Apr 26, 2011

Wall Street Journal’s “Shutter Fraternities for Young Women’s Good” Offers Faulty Logic and Wrong Conclusion

Phi Delt General Council Phi Delt Volunteers
Wall Street Journal’s “Shutter Fraternities for Young Women’s Good” Offers Faulty Logic and Wrong Conclusion

By Scott Mietchen – General Council President

I am writing as the International President of Phi Delta Theta Fraternity to express my surprise that such a well-regarded, international, publication as the Wall Street Journal would allow such a weakly argued article as “Shutter Fraternities for Young Women’s Good” to appear on its news pages.  While the piece could have certainly been written as an OpEd piece, expressing the author’s personal point of view, it appeared in a section reserved for fact-based news items.  In my view the story’s writer exhibited poor journalistic and logic standards and did a tremendous disservice to the millions of current undergraduate and/or alumni members who have had exemplary fraternity experiences. Please let me explain.

First let me state that what happened to Ms. Seccuro as an undergraduate at the University of Virginia 27 years ago is absolutely horrible and beyond explanation or excuse and I hope the perpetrator was appropriately punished.  But, however horrible this event was, and I agree it was horrible, it was not caused because a fraternity existed at the University of Virginia.  For the same reason that it did not happen because the University of Virginia is coeducational.  It happened because the young men involved did not know the boundaries; be they legal, moral or ethical, between right and wrong.

The author, Ms. Flanagan, writes “The Greek system is dedicated to quelling young men’s anxiety about submitting themselves to four years of sissy-pants book learning by providing them with a variety of he-man activities: drinking, drugging, ESPN watching and the sexual mistreatment of women.”  I could not disagree with Ms. Flanagan more about her broad and untrue characterization of fraternity men.  This is simply not a description of fraternity life that I recognize.  As well, I believe her article commits one of the classic logical fallacies – confusing association with causation.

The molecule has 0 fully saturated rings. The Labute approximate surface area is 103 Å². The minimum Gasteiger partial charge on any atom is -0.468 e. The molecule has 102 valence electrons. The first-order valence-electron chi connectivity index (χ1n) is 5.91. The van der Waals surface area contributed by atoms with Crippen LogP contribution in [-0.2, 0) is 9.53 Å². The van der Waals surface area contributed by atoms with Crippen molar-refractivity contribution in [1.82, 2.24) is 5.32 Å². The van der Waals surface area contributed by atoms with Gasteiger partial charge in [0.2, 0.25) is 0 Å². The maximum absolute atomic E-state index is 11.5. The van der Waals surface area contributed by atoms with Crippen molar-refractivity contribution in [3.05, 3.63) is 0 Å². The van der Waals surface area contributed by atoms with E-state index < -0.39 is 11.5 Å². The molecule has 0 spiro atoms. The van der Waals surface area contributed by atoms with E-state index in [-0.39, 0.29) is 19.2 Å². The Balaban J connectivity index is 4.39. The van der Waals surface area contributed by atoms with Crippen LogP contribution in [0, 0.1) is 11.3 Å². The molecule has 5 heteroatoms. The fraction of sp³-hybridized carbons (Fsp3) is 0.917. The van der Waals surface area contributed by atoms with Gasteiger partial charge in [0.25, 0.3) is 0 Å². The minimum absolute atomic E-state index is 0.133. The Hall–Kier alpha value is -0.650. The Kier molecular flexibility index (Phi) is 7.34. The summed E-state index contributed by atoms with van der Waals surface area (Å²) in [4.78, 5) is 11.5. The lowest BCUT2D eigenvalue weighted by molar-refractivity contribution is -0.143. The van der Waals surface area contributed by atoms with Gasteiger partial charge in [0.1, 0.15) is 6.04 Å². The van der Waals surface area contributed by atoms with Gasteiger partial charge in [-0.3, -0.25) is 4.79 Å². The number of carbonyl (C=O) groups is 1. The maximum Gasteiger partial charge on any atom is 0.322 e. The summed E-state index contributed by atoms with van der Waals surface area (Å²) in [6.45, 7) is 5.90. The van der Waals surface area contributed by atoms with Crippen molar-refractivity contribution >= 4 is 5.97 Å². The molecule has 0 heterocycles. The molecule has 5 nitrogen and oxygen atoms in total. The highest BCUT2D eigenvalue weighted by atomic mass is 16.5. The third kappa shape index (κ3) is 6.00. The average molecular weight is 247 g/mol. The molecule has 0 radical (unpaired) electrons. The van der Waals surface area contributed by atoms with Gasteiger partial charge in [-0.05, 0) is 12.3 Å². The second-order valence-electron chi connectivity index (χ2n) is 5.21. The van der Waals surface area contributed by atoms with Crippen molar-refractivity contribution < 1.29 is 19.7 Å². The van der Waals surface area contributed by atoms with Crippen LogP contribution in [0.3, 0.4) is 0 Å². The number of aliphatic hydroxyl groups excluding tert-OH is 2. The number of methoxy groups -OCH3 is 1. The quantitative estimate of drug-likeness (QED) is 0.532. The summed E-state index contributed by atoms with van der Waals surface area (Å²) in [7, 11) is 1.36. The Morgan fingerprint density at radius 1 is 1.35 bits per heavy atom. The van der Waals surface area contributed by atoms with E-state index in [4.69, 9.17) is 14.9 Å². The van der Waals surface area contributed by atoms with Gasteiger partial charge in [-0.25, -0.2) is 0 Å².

As the President of Phi Delta Theta Fraternity, with nearly 10,000 undergraduate members and 200,000 alumni members located in chapters on over 170 North American campuses, I can state unequivocally that Ms. Flanagan’s characterization of what “we” are dedicated to is just flat wrong and based on a stereotypical view, often times reinforced in the media through movies such as Animal House.  It’s time to put Animal House to rest – it’s a movie, nothing more – it’s not reality.  I can also state unequivocally that I have never heard of any other national or international fraternity dedicated to the anti-intellectual activities described in the article.

The vast majority of fraternity men I know do not fit the author’s description at all.  The men I know serve as campus leaders, achieve academic success in the classroom, take part in academic research, graduate at higher levels than non-affiliated men, move on to graduate or professional schools at higher levels, excel on the athletic field or artistic venue, and serve their communities. This may play a large role in explaining why fraternity men generally have a great deal of pride and affection for their fraternity as well as institution.

I sadly have to agree with Ms. Flanagan’s assessment that abuse of alcohol is a significant problem on college campuses today – and I also have to agree that surveys reveal that this problem can affect fraternity populations at a higher level than the general student body.  I also agree that abuse of alcohol plays a significant role, for both men and women, in many of the challenges facing undergraduates today whether it be sexual harassment or abuse, academic performance issues, or harmful interpersonal relationships.